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A facility that is expected to bring jobs to Alabama was celebrated this week with a ribbon-cutting ceremony.
Alabama Gov. Kay Ivey (R) and Huntsville Mayor Tommy Battle were among the dignitaries that attended HudsonAlpha Institute for Biotechnology’s ribbon-cutting ceremony for the Institute’s new 14,000-square-foot glass greenhouse facility. HudsonAlpha is expected to broaden its biotechnology research in the area of plant biology.
“Today, I cut the ribbon on the HudsonAlpha Greenhouse and Education Learning Labs,” Ivey said on Twitter. “This center will help Alabama farmers tackle challenges associated with 21st-century farming. Folks, Alabama is taking on an even greater role as the leader in scientific innovation."
“For years, HudsonAlpha has been working with Alabama farmers to improve their crops and to make their land sustainable for future generations. The people working in this one-of-a-kind facility will use the power of genomics to strengthen Alabama agriculture, build an ag-focused workforce, and create new economic opportunities for our state.”
“In its most basic sense, simply opening this facility is tremendously exciting for us because of what this building represents,” said Neil Lamb, Ph.D., HudsonAlpha President. “Within these walls, scientific discoveries will unlock solutions to feed, fuel and clothe our world.”
In addition to the work in plant genomics and the education programs, this expansion of the HudsonAlpha campus enables more engagement with AgBio companies.
Economic developer Dr. Nicole Jones attended the groundbreaking for 1819 News.
“Research that goes on at the HudsonAlpha Center for Plant Science and Sustainable Agricultures Greenhouse and Education Learning will have the capacity to transform the field of agricultural genomics, right here in Alabama,” Jones said. “The announcement has microeconomic and macroeconomic implications. A stable food supply is critical to any nation’s survival as well as the ability to maintain status as a superpower, hence the significance for the economies of Alabama as well as the United States."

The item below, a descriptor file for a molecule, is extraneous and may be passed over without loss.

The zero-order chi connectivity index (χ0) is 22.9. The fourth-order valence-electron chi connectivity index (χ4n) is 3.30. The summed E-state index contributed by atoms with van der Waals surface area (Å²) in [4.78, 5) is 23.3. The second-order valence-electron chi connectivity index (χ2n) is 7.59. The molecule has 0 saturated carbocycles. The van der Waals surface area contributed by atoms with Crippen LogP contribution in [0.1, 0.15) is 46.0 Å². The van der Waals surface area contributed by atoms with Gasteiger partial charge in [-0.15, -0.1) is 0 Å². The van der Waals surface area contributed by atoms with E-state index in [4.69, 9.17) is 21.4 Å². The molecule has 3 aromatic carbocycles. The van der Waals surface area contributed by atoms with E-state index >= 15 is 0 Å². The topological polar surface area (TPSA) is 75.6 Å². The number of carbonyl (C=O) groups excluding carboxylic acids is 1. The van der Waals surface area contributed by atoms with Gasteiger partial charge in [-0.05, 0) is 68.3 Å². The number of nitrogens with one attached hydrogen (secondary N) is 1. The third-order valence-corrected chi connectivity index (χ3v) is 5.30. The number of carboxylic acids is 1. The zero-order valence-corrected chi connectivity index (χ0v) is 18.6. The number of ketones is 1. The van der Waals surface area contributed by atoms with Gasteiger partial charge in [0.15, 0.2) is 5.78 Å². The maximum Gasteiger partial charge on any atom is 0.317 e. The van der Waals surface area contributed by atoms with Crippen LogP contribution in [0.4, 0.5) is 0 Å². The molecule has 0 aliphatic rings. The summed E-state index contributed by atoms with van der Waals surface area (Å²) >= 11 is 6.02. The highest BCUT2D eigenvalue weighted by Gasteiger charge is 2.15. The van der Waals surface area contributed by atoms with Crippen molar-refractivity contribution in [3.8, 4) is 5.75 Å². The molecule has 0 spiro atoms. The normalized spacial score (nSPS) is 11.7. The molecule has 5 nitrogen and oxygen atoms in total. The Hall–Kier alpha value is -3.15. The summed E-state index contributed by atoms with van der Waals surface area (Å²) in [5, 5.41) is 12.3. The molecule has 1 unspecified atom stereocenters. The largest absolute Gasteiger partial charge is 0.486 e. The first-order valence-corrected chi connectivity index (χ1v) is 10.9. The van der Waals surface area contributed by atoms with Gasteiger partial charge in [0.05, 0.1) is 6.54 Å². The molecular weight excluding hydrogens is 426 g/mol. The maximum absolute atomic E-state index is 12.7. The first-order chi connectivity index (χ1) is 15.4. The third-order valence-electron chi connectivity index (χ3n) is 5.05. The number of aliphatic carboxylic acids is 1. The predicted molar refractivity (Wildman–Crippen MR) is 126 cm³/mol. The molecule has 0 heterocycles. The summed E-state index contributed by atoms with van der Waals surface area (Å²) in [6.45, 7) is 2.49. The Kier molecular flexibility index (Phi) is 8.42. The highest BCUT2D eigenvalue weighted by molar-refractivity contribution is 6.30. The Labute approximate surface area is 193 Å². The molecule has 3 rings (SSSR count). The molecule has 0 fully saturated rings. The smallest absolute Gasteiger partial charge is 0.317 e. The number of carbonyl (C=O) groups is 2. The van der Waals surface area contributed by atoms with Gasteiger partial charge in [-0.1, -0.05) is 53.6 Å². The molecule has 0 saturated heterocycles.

With this opening, HudsonAlpha’s Center for Plant Science and Sustainable Agriculture will add two new labs and greenhouse space to propagate and grow research plants to improve existing crops, develop new uses for plants, lead more large-scale collaborations and develop low-cost tools and genomic sequencing to link plant genes.
Michael Lynch is the co-founder and CEO, of CHONEX, an innovative agribusiness focusing on nutrient-rich fertilizer and soil health, and also a HudsonAlpha resident associate company.
“This greenhouse facility allows new collaborative opportunities for HudsonAlpha’s amazing plant scientists and companies like CHONEX,” Lynch said. “We are excited to continue our research and development efforts on the HudsonAlpha campus.”
Brasfield & Gorrie served as the general contractor for the project. Fuqua & Partners Architects designed the building.
“As they conduct research, incubate life science entrepreneurs and encourage education, HudsonAlpha is making a difference here in Huntsville, in the [s]tate of Alabama, and beyond. It’s an honor to play a part in building strong communities through constructing these specialized facilities,” said Sara Beth Wilcox, Brasfield & Gorrie Operations manager.
HudsonAlpha is a nonprofit institute where scientists, educators, clinicians and entrepreneurs collaborate and apply genomics to improve the human condition around the globe.
To connect with the author of this story, or to comment, email brandon.moseley@1819News.com.
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